As punishment for his pranks and mis-steps, Dragon Fighter Luohan (Stephen Chow) is sent down to Earth to be re-incarnated as a human. He is tasked with saving the souls of three people: one an unrepentant sex worker (Maggie Cheung), one a feeble-minded beggar (Anthony Wong), and the third a bullying villain (Kirk Wong).
The history of Hong Kong cinema can essentially be divided into two halves, divided by the formal handover of the city from the United Kingdom back to China in 1997. In the lead-up to the handover a generation of top notch talent effectively bailed on the city for Hollywood, opening up opportunities for a fresh generation of actors, writers, and directors back at home. One of the big winners of Hong Kong cinema during this period was director Johnnie To, whose innovative and energetic crime films pushed the genre in a bold new direction and advancing them for the first time since John Woo has reinvigorated things with the likes of A Better Tomorrow and The Killer. To’s films have a strong cult following around the world, and he remains one of the most acclaimed directors of contemporary Hong Kong cinema thanks to the likes of Election, Life Without Principle, and Drug War.
What can be a surprise for Hong Kong film enthusiasts raised on To’s post-handover films is experiencing the director’s earlier works. His debut was 1980’s The Enigmatic Case, and he spent more than a decade-and-a-half directing a variety of features that lacked the specific loose and improvisational tone of his later famous works. The Mad Monk was released back in 1993, and was one of four films he directed that year. It is a bawdy comedy that simply fails to stand out from the crowd, and displays a level of mediocrity that one simply does not usually associate with Johnnie To’s later filmography.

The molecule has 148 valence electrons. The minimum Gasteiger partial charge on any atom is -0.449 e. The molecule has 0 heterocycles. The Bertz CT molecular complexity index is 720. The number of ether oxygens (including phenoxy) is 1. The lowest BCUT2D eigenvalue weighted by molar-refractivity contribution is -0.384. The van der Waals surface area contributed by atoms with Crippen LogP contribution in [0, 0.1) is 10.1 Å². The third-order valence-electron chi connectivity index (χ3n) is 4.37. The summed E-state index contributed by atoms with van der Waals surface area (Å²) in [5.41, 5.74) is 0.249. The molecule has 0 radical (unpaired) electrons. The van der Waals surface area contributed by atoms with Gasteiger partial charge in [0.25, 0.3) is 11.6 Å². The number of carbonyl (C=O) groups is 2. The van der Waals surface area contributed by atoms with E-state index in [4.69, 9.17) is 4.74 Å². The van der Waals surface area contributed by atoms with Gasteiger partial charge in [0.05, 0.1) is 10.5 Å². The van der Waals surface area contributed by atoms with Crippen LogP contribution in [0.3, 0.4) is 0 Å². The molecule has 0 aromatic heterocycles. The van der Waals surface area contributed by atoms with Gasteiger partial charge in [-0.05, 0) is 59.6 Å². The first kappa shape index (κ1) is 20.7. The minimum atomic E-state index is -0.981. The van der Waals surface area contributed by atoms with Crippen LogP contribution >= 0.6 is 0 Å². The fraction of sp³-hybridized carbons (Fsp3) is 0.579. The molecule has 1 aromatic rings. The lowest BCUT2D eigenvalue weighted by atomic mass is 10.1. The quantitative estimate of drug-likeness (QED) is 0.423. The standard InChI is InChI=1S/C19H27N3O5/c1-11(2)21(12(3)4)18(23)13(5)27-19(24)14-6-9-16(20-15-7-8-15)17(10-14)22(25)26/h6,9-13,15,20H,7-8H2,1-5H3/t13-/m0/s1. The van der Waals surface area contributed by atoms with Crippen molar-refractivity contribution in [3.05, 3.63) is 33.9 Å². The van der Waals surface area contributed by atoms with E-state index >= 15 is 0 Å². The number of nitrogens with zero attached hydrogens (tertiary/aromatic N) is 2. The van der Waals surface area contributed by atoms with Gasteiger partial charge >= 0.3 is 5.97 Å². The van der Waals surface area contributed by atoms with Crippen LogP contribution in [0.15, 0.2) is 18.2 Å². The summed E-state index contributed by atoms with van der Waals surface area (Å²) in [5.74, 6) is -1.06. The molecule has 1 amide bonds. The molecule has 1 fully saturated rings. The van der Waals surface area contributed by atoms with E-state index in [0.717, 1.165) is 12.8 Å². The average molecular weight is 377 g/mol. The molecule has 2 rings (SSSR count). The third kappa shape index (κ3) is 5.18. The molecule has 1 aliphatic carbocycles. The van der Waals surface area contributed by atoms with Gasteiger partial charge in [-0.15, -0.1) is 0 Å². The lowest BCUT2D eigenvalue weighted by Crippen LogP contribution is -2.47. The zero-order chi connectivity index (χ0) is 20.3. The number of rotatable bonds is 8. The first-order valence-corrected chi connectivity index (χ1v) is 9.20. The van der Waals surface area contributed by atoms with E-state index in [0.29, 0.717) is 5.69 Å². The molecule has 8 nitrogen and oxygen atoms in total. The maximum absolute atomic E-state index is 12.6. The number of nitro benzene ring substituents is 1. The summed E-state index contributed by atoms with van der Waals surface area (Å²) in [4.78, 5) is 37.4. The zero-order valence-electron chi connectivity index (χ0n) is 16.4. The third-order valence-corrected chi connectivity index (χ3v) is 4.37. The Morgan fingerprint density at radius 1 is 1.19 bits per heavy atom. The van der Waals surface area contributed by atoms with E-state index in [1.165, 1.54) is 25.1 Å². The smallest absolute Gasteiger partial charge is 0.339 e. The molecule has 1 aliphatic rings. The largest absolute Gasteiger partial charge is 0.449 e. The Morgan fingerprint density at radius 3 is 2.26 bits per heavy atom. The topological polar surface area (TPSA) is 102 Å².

Star Stephen Chow is also associated with much stronger material than this. His personal brand of ‘mo lei tau’ comedy broke box office records through the likes of Shaolin Soccer and Kung Fu Hustle, but here it feels loosely thrown together and scattershot in its approach. While he does still cut a charismatic figure throughout, there is a curious lack of energy that prevents the film from ever really taking off. Co-stars including Maggie Cheung and Anthony Wong likewise fail to achieve any work of note here, and Anita Mui’s brief cameo as the Bodhisattva Guan Yin comes and goes without making an impact. A few jokes work through the film, but an alarming number do not; a few scenes actively offend with garish displays of sexualised violence.
The film’s visual effects are largely risible, with an ambition that vastly exceeds the production budget. A late appearance by a giant demon actually comes off the best of them all, simply because it does not attempt anything too extravagent and instead relies on a sort of old-school charm. The film’s denoument is perplexing in how out-of-synch it is with the rest of the story. The Mad Monk feels as if the material has been flung against the wall to see what sticks, and simply that very little has stuck. It is a frustrating minor work by a lot of artists who had and would later do much, much better.